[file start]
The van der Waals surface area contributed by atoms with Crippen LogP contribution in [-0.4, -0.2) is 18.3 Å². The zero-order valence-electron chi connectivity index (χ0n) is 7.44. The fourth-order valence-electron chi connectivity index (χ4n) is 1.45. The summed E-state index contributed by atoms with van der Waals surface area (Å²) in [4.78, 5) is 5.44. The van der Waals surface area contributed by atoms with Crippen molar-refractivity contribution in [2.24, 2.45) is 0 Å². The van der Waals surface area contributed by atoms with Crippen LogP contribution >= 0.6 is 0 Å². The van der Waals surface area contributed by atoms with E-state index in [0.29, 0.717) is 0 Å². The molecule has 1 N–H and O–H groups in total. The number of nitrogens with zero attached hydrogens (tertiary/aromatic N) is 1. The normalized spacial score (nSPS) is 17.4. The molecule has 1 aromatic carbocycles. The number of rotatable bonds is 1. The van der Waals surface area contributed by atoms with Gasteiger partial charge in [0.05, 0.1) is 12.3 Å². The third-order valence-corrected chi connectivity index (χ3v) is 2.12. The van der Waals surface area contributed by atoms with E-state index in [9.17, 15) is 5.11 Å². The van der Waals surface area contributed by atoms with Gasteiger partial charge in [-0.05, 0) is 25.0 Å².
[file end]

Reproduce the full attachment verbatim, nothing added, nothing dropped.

The van der Waals surface area contributed by atoms with Crippen LogP contribution in [-0.4, -0.2) is 18.3 Å². The zero-order valence-electron chi connectivity index (χ0n) is 7.44. The fourth-order valence-electron chi connectivity index (χ4n) is 1.45. The summed E-state index contributed by atoms with van der Waals surface area (Å²) in [4.78, 5) is 5.44. The van der Waals surface area contributed by atoms with Crippen molar-refractivity contribution in [2.24, 2.45) is 0 Å². The van der Waals surface area contributed by atoms with Crippen LogP contribution >= 0.6 is 0 Å². The van der Waals surface area contributed by atoms with E-state index in [0.29, 0.717) is 0 Å². The molecule has 1 N–H and O–H groups in total. The number of nitrogens with zero attached hydrogens (tertiary/aromatic N) is 1. The normalized spacial score (nSPS) is 17.4. The molecule has 1 aromatic carbocycles. The number of rotatable bonds is 1. The van der Waals surface area contributed by atoms with Gasteiger partial charge in [0.05, 0.1) is 12.3 Å². The third-order valence-corrected chi connectivity index (χ3v) is 2.12. The van der Waals surface area contributed by atoms with E-state index in [9.17, 15) is 5.11 Å². The van der Waals surface area contributed by atoms with Gasteiger partial charge in [-0.05, 0) is 25.0 Å².